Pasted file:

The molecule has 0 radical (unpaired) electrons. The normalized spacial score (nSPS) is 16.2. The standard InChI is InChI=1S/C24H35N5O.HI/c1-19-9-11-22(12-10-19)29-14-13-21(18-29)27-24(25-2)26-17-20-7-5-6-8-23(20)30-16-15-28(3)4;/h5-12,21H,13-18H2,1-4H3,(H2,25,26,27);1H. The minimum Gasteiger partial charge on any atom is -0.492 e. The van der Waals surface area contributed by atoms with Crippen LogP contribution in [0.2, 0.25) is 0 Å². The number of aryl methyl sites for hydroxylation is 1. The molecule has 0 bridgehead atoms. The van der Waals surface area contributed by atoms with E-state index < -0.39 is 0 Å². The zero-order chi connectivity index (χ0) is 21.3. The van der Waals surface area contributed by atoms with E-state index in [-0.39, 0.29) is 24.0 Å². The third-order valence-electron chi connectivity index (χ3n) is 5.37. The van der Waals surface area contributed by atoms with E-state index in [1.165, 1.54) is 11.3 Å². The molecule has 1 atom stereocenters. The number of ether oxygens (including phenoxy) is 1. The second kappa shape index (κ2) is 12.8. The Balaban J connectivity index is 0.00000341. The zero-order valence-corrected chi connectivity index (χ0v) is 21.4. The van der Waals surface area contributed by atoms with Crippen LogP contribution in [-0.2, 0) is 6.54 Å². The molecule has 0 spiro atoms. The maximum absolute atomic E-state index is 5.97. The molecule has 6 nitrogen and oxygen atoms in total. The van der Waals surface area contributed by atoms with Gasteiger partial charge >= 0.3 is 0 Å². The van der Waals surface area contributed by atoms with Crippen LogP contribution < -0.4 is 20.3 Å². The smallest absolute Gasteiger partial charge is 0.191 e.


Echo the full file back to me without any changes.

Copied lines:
The molecule has 0 radical (unpaired) electrons. The normalized spacial score (nSPS) is 16.2. The standard InChI is InChI=1S/C24H35N5O.HI/c1-19-9-11-22(12-10-19)29-14-13-21(18-29)27-24(25-2)26-17-20-7-5-6-8-23(20)30-16-15-28(3)4;/h5-12,21H,13-18H2,1-4H3,(H2,25,26,27);1H. The minimum Gasteiger partial charge on any atom is -0.492 e. The van der Waals surface area contributed by atoms with Crippen LogP contribution in [0.2, 0.25) is 0 Å². The number of aryl methyl sites for hydroxylation is 1. The molecule has 0 bridgehead atoms. The van der Waals surface area contributed by atoms with E-state index < -0.39 is 0 Å². The zero-order chi connectivity index (χ0) is 21.3. The van der Waals surface area contributed by atoms with E-state index in [-0.39, 0.29) is 24.0 Å². The third-order valence-electron chi connectivity index (χ3n) is 5.37. The van der Waals surface area contributed by atoms with E-state index in [1.165, 1.54) is 11.3 Å². The molecule has 1 atom stereocenters. The number of ether oxygens (including phenoxy) is 1. The second kappa shape index (κ2) is 12.8. The Balaban J connectivity index is 0.00000341. The zero-order valence-corrected chi connectivity index (χ0v) is 21.4. The van der Waals surface area contributed by atoms with Crippen LogP contribution in [-0.2, 0) is 6.54 Å². The molecule has 0 spiro atoms. The maximum absolute atomic E-state index is 5.97. The molecule has 6 nitrogen and oxygen atoms in total. The van der Waals surface area contributed by atoms with Gasteiger partial charge >= 0.3 is 0 Å². The van der Waals surface area contributed by atoms with Crippen LogP contribution < -0.4 is 20.3 Å². The smallest absolute Gasteiger partial charge is 0.191 e.